Six-day-old embryo holds the future of medicine

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The Independent Online

Medicine in the 21st century is about to be transformed, as the result of proposals that will enable scientists to develop a powerful set of weapons in the war against incurable illnesses.

Medicine in the 21st century is about to be transformed, as the result of proposals that will enable scientists to develop a powerful set of weapons in the war against incurable illnesses.

The Government yesterday gave the green light for the recommendations published yesterday, which will allow the limited cloning of human embryos in order to develop personalised body-repair kits.

Ministers have accepted all the suggestions of a committee of experts who want the law on embryo research to be extended to allow so-called therapeutic cloning, when human embryos are created as a source of key tissue-mending cells.

As expected, the Government will allow MPs to take a free vote on whether the proposals will be made legal. Already, church bodies and anti-abortion groups have vowed to oppose the moves.

The Government said that it accepted the recommendations of a report by its chief medical officer, Liam Donaldson, "in full", and would bring forward legislation to implement them as soon as the parliamentary timetable allowed.

Professor Donaldson was charged with chairing the expert committee to review the potential benefits and ethical drawbacks of using "stem cells" from early embryos less than 14 days of age.

These cells are capable of developing into any one of the hundreds of specialised cells of the body. In animal studies, stem cells have been shown to be capable of repairing damaged heart and brain tissue.

Scientists believe that embryonic stem cells promise to revolutionise the treatment of many incurable conditions, from diseases of the bones, kidneys and heart to Parkinson's disease and Alzheimer's.

The Donaldson committee concluded: "Research involving the extraction and use of stem cells raises the prospects of a range of exciting new therapeutic possibilities for repair of diseased or damaged tissues in the future, which could eventually bring major health benefits."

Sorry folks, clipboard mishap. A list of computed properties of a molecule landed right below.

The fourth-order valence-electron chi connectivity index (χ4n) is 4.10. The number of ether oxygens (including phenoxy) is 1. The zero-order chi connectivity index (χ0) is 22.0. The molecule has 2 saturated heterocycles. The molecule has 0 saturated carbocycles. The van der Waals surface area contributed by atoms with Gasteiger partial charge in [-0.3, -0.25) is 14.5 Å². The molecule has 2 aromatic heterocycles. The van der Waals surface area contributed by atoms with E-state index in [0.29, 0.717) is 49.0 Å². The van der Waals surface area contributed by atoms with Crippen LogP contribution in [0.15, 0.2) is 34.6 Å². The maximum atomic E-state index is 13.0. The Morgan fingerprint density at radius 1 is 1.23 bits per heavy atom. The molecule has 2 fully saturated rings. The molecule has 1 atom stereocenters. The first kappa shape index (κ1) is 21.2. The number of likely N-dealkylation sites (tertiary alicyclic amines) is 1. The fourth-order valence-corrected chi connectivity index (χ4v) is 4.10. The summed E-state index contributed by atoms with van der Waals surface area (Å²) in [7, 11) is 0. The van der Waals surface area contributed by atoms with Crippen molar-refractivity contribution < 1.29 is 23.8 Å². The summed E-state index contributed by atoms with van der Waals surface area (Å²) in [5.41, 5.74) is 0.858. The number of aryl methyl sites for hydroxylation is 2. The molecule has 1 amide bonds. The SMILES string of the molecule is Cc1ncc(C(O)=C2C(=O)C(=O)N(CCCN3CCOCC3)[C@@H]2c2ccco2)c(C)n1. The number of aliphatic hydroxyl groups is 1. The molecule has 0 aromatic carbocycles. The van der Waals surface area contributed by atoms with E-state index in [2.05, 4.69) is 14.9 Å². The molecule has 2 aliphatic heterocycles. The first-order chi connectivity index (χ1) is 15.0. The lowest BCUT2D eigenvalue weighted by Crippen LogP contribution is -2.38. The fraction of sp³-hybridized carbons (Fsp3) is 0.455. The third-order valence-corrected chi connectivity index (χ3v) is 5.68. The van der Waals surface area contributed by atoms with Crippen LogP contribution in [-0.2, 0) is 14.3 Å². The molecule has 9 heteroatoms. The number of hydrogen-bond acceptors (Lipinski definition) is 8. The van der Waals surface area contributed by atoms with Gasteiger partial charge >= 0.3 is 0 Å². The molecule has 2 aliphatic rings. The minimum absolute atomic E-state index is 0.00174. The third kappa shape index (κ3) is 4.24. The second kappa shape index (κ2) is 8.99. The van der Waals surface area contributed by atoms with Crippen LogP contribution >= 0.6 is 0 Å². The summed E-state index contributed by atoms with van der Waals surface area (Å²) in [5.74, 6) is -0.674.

To overcome the problems of tissue rejection, the scientists also want to clone embryos from a patient's own tissue by a process known as cell nuclear replacement, the basic technique used to create Dolly the sheep. Critics argue that this will result in the creation of human embryos which will as used as an expendable resource. They also believe that it marks the beginning of a slippery slope to the cloning of an adult human being, despite so called "reproductive cloning" remaining a criminal offence.

The Conservative health spokesman, Dr Liam Fox, has made it clear that he intends "on principle" to vote against the proposals. "There is genuine and deep-rooted political unease about many of the medical techniques we can now employ," he said.

Lord Winston, a pioneer of in-vitro fertilisation, said, however, that the proposals promised great untold benefits. "There are so many possibilities with this kind of research that it would be rather foolish to ban it at this stage," he said.

Lord Winston predicted that the debate over changing the law would rival the row over the Human Fertilisation and Embryology Act when it came into force in 1990. "We're going to have a fight, I think, but I don't think it's going to be a fight worse than what we had in 1990," he said.

The Royal Society called on MPs to support the proposals. Professor Patrick Bateson, a vice-president of the society, said: "We believe the potential medical benefits of permitting research on human embryonic stem cells are so great that an extension of the 1990 Act is entirely justified."

Martin Casey, director of political development for the Right to Life campaign, exemplified the opposing argument when he criticised the Donaldson report and the Government for "arrogance and irresponsibility". "The whole process, initiated by the Government last summer, has been a charade. In the wake of last summer's [genetically modified] food scares, the Donaldson committee was established as a holding operation until the Government and certain sections of the scientific community had established a better political climate in which to forge ahead."

An alliance of pro-life groups and anti-abortion MPs is expected to try to sabotage the proposals at every opportunity during its passage through parliament. If the legislation is enacted, Britain will be the only country where the law specifically allows therapeutic cloning. There are laws against United States scientists working in private companies to carry out the research.

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